American Foods You Won’t Believe Are Banned in Other Countries

When it comes to American food, we often think of fast-food burgers, fries, and giant sodas. But did you know that some American foods are actually so bad for you that they are banned in other countries? It’s true! From harmful ingredients to questionable additives, here’s a list of 28 American foods that you might want to avoid the next time you’re shopping.

1. Brominated Vegetable Oil: Common Soda Ingredient

Did you know that there could be more than just a shockingly high amount of sugar in your soda or sports drink? Many of these beverages also contain an ingredient called brominated vegetable oil, which is banned in several countries, including Europe and Japan. It’s a flame-retardant that can cause a host of health issues. Make sure to check your labels, especially if you’re drinking smaller, lesser-known brands.

2. A Hormone Added To Milk

You might not be aware, but some American dairy products still contain a hormone called rBST. While its effects on human health are not yet clear, it has been linked to health problems in cows. That’s why it’s banned in several countries, including Canada, Australia, New Zealand, Japan, and Europe.

3. Food Dye In Boxed Mac Nā€™ Cheese

Love boxed macaroni and cheese? Be cautious! Many brands in America still use yellow #5 and #6, which are food dyes known to cause hyperactivity in children. These dyes are banned in Norway, Finland, and a handful of other countries. So, make sure to read your labels and choose brands that don’t contain these chemicals.

4. Pink Slime

Remember the pink slime scandal of 2012? That ground beef additive, used to lower fat content, is actually banned in Canada and the entire European Union. The processing of this additive involves exposing it to ammonia, which can lead to health problems in humans.

5. Genetically Modified Foods

Genetically modified foods (GMOs) are a topic of debate, and many countries have banned them. Most of the European Union, Russia, several Latin American countries, some Asian countries, and four African countries have prohibited the use of American GMO products such as corn, soy, and papaya.

6. Chlorine Treated Chicken

Chlorinated chicken, treated with chlorine to remove harmful bacteria, is deemed safe for consumption in the US. However, the EU and UK have banned it since 1997 due to concerns about its effects on health.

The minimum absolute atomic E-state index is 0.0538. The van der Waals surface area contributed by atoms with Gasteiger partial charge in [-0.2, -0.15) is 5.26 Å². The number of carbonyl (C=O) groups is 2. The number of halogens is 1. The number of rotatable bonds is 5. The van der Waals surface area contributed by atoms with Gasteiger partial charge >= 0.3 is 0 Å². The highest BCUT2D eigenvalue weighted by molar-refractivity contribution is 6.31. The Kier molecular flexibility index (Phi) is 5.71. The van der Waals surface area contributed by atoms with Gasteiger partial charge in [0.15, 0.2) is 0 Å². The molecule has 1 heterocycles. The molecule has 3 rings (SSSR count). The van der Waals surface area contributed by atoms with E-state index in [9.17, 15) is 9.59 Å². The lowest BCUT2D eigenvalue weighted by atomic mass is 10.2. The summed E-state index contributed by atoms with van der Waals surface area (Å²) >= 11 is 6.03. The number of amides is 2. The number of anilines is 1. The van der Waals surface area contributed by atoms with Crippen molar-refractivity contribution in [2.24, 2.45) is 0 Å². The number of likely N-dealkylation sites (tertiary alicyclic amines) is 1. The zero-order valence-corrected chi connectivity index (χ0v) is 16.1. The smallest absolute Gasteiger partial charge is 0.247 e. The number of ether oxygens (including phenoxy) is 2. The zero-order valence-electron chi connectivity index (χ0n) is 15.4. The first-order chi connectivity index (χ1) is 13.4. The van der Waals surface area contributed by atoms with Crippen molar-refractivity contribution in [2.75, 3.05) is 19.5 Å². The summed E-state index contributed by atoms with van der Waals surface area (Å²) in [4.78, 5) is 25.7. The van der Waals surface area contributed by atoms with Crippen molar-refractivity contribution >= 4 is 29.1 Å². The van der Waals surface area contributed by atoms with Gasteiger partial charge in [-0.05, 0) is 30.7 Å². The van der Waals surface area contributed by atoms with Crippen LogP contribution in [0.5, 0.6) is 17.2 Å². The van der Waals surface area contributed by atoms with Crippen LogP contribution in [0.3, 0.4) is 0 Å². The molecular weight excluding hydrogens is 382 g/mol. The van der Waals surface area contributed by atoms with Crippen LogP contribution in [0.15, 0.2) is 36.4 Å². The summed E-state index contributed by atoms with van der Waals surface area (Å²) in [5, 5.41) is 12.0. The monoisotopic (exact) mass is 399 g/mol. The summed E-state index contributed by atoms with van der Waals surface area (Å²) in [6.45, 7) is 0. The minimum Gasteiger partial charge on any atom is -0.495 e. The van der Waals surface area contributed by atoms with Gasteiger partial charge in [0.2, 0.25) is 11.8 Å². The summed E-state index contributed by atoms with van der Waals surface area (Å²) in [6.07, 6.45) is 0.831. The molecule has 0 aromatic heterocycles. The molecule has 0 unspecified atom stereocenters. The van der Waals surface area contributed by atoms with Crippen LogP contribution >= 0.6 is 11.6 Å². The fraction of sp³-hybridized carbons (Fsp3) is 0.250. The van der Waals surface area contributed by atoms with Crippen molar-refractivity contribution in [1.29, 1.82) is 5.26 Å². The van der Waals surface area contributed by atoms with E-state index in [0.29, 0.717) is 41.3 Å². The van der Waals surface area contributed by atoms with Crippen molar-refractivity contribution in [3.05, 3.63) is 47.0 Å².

7. Pork

American pork is banned in 160 out of 196 countries. The growth hormone ractopamine, which is used to produce more meat using less feed, is the reason behind this ban. It causes many pigs to become unnaturally large, leading to their suffering at slaughterhouses.

8. Certain Bread Products

Potassium bromate, a chemical oxidizer that helps bread rise, can be found in American wraps, rolls, bread crumbs, bagel chips, and flatbreads. It has been linked to kidney and thyroid cancers in rodents. It’s banned in Europe, Canada, and China, so you won’t find American bread products containing this chemical in those countries.

9. Frozen Dinners

Azodicarbonamide, a leavening agent, is used in American bread and can also be found in frozen dinners and packaged baked goods. It has been linked to cancer in rodents and has been banned in the European Union for over a decade.

10. Sugar Cane

American sugar cane is treated with the herbicide Atrazine, which is banned in the European Union due to its link to birth defects, reproductive tumors, skin sensitization, and muscle degeneration. It also poses a threat to wildlife and the environment.

11. Fat-Free Products

Fat-free snacks in America often use a substitute called Olestra. However, this ingredient has been linked to gastrointestinal disease in children and can cause terrible diarrhea in adults. That’s why both Canada and Europe have banned its use.

12. Chewing Gum

American chewing gum contains a preservative called butylated hydroxyanisole (BHA), which is known to cause cancer in rats. It’s also found in cereal, baked goods, packaging, cosmetics, snack foods, meats, butter, dehydrated potatoes, and beer. It’s banned in Japan, the UK, and much of Europe.

13. Salmon